J.R.R. Tolkien has long been seen as the master of fictional languages—a genius in fact—and many writers I talk to say they would never attempt to repeat his feats because that would require being an academic linguist.
My bachelor’s degree is in linguistics—Slavic linguistics to be exact. And I had the great honor to study with professor George Smalley at Lawrence University in Wisconsin in the 1990s. However, I’m not an expert or a true academic linguist. And still I can make a very credible fictional language, and I can tell you that it isn’t as difficult as it looks. There are amateur pitfalls to avoid, certainly, but the background necessary to start a fictional language can be laid out in a few steps.
The first and most indispensable step for making a fictional language without looking silly is mastering the parts of speech or the building materials that you'll use to construct your language. The essential issue is that you don’t want to take a sentence like, “I’m going to cut off your stinking head, you barbarian!” and translate it word for word simply by making up a word for each word in the sentence. That would result in something like “Gwa’l tori ik akshi ma lu yelim krat, dre marano!”
Even if you wrote each one of these words down in your notebook and remembered them well enough to use “dre” for “you” the next time you wrote a sentence, it still would be silly. For one thing “dre” doesn’t appear to be related to “lu.” And it should be, because “you” and “your” always have some relation in any language. Beyond that “am going to cut” is one verb and in most languages it would be one word, maybe two. English is a bit strange that it makes so many little words out of one verb.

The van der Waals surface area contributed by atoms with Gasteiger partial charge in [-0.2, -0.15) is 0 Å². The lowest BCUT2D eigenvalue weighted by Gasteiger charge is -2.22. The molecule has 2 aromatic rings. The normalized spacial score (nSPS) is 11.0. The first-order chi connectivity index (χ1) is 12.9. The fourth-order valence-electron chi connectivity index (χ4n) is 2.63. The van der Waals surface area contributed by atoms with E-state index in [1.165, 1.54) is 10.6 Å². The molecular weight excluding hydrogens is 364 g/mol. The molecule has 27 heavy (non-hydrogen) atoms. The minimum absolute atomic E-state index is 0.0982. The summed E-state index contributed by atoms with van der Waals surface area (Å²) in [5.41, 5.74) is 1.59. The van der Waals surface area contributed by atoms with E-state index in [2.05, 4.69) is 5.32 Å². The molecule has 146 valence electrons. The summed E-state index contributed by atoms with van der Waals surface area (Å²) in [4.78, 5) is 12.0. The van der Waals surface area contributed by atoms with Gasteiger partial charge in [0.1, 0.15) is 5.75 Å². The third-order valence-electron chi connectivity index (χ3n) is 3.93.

If you tried to make a fictional language by the method of translating every word from English, it would not only be silly, it would be insanely difficult to maintain for more than a sentence or two because of the finicky little words you'd have to keep track of, like "am" and "to."
The key to making a believable fictional language and not going nuts while you do it is having a good grasp of your building materials and making your own rules for them. For most people, the most difficult part of creating a fictional language is reviewing what you learned in middle school English class about verbs, nouns, adjectives, adverbs, prepositions, articles and the like.
Now stop that! Your eyes are glazing over. I can smell it. I’m not going to make you diagram sentences. But essentially if you can keep these few terms straight, you can make a fictional language that no one can sneer at.
A verb is an action. (Sit, run, be, am, am going, are sitting, was running, has been reading—be careful of the fact that many verbs in English are made up of more than one word but that’s really the only tricky part.)
There are no known languages that don’t have verbs of some sort. The main trick to this part is making sure you’re using the whole verb. In the sentence “I will have been writing for ten years next week” the verb is “will have been writing.” That’s four words in English (not even counting the pronoun), but in many languages it would be one word. It is much easier to simplify your verbs in this way. You don’t need a word for each of the four words “will have been writing.” .
Instead what you need is a rule. Take the most important word from that verb—”writing”—and make up a word that means “to write” in your fictional language. Let’s say you make up “Falimanesa.” Great! That sounds suitably grand for our noble profession.